For about two years, I’ve wanted to use Docker for local development. Hypothetically, it offers all the benefits of virtualized development environments like Vagrant (stable, re-creatable, isolated, etc.) but requires fewer resources.
Working at a consultancy, sometimes I need to switch back and forth between multiple projects in a day. Spinning a full VM up and down can take a while. Alternatively, running two or more virtual machines at once can eat up all of my computer’s resources.
While I’d been interested in Docker for a while, I hadn’t had the time and energy to really dive into it. Then I went to DockerCon this April, which finally gave me enough momentum to figure out how to integrate it into my development workflow.
Sharing is Caring (About File IO Speed)
I suspected—correctly—that Docker would fall prey to some of the same shortcomings as Vagrant. Specifically, I am thinking of the speed of shared volumes. Generally speaking, sharing files between MacOS and a virtual OS on a hypervisor breaks down when too many reads or writes are required in a short amount of time. This may be due to running asset pipelines like those of Rails or Ember that generate tons of temporary files.
Most sharing systems (VirtualBox, NFS) do not support ignoring subdirectories. That wouldn’t be so bad, except that many framework tools do not let you configure the location of dependencies and temp directories. I’m looking at you, Ember.
What’s a Developer to Do?
Generally, this problem leads you to one of the following solutions:
- Doing the reads/writes on the host and pushing the finished output into the container/guest
- Using SSHFS to share files out of the container/guest back to the host
- Using rsync or similar utilities that have to run separately but allow for ignoring subdirectories
- Editing the code in the container via SSH plus Vim or Emacs
Why I Wasn’t Satisfied
Each of the solutions mentioned above has drawbacks:
- Building on the host: You risk drift between your host machine and the development environment, and you have to install all the tooling on your host for all versions used by your projects.
- SSHFS: Personally, I’ve found this very flaky, especially if your computer goes to sleep. Searching the shared files from the host can be slow, to say nothing of editor tooling with compiled languages like TypeScript or C#. Additionally, having the code “live” in something as ephemeral as a Docker container seems like a bad idea.
- rsync: I think it’s annoying to have to run another process. Plus, rsync is one way, so changes on the container will not be reflected on the host (e.g. output from Rails generators). Of course, there are other options in this space such as Unison, that are bi-directional.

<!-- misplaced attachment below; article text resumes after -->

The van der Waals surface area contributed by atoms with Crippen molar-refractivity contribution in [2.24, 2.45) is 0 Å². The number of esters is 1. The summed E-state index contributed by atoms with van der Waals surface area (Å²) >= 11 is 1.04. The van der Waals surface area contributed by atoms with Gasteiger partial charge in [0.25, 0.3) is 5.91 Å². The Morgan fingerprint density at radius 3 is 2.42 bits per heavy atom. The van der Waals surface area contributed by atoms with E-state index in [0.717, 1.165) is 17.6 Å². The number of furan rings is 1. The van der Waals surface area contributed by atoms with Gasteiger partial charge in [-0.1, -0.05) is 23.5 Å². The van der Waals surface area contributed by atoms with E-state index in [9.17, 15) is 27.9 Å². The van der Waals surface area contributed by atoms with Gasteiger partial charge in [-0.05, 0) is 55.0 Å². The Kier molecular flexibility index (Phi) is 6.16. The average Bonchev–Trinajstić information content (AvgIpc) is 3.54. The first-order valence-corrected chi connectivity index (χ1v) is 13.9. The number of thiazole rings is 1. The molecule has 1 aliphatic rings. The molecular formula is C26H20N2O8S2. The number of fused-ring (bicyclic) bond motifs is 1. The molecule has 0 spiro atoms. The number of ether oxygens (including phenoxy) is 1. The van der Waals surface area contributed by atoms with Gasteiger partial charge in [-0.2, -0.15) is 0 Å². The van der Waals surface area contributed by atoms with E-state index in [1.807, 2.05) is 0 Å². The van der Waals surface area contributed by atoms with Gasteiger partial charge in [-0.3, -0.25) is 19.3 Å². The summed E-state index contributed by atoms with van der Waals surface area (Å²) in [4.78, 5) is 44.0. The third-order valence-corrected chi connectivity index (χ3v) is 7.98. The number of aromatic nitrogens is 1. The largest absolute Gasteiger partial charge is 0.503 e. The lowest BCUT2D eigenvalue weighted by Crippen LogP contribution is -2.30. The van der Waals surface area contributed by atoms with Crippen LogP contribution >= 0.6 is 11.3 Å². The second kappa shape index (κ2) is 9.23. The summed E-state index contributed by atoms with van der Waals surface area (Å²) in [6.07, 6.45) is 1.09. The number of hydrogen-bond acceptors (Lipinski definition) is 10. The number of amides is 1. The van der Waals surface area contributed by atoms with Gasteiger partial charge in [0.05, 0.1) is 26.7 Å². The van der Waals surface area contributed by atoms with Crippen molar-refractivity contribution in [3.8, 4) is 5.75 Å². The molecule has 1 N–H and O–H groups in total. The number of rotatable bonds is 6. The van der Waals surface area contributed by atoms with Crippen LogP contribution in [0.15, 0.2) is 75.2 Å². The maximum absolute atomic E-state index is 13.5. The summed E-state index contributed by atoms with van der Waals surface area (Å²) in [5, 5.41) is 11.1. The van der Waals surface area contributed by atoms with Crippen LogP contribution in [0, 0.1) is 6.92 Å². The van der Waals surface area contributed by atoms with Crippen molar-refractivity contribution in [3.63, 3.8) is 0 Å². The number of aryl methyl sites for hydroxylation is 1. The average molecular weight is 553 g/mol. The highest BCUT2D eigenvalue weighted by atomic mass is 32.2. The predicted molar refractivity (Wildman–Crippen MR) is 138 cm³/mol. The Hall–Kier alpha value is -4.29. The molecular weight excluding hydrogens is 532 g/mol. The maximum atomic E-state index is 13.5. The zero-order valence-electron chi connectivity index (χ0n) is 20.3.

- Editing in the container: I miss some of the features/layout of editors like VS Code or Atom. And you’ve got to find a way to get all your favorite Vim or Emacs configs into the container. This solution also suffers from the same drawbacks as SSHFS with regard to code living the container.
Of course, there’s one option for Docker that sidesteps this whole issue. You could develop in a windowed Linux environment (native or virtual) that functions as the Docker machine. File sharing between the Docker machine and containers is extremely fast. But if you want to stay in MacOS and use Docker, I have a few tips to make your life better.
Docker-sync and Upcoming Changes
Docker-sync is a very handy Ruby gem that makes it easy to use rsync or unison file sharing with Docker. Rsync and unison allow you to exclude subdirectories, so you can ignore ./tmp, ./node_modules, ./dist, and so on. This gem even takes file sharing a step farther, using Docker volumes in conjunction with rsync/unison for optimum performance.
For instance, in my Rails project’s Dockerfile, I
ADD just enough files to run
bundle install, then I mount in my source directory via
docker-compose. It’s important to remember that this wipes whatever you
ADDed during the build. So, for example, if you add a gem to your Gemfile and
bundle install, you’ll eventually need to rebuild your base image.
Generally, you should just run
docker-compose up --build to make sure your image doesn’t get too out of date. Also, if you are using rsync, you’ll need to
docker cp the automatically updated Gemfile.lock back out of the container to the host.
Docker is working on some improvements to Docker for Mac that may significantly improve the speed of reads and writes–provided you are okay with eventual consistency. The improvements for reading speed are coming soon, but last I checked, the improvements for writing speed (the more common problem in my experience) are still a ways out.
Slow IO±It’s More than Just Volume Mounting
Another disk IO problem you might run into using Docker for Mac is slow database speed. I noticed this when our Rails database migrations took around 10 times longer to run on Docker for Mac versus native.
After a bit of searching, I found this script on a GitHub issue. Running the script brought performance back to approximately the same as native. Hopefully, this issue will be fixed soon, and the script will be unnecessary.
I Still Want to Docker All the Things
Developing in Docker isn’t perfect, but the workflow is improving rapidly. So is the whole Docker ecosystem.
Multi-stage builds are going to streamline the process of creating development and production images. The Moby project will help developers pick and choose what parts of the tools they want to use.
I have faith that in a year or two, the file sharing/disk IO speed problems will be a distant memory. The container revolution is just getting started.
If you’re at all on the fence, I encourage you to try out Docker. For me, it wasn’t until I ported an existing project into Docker that I began to understand the big picture.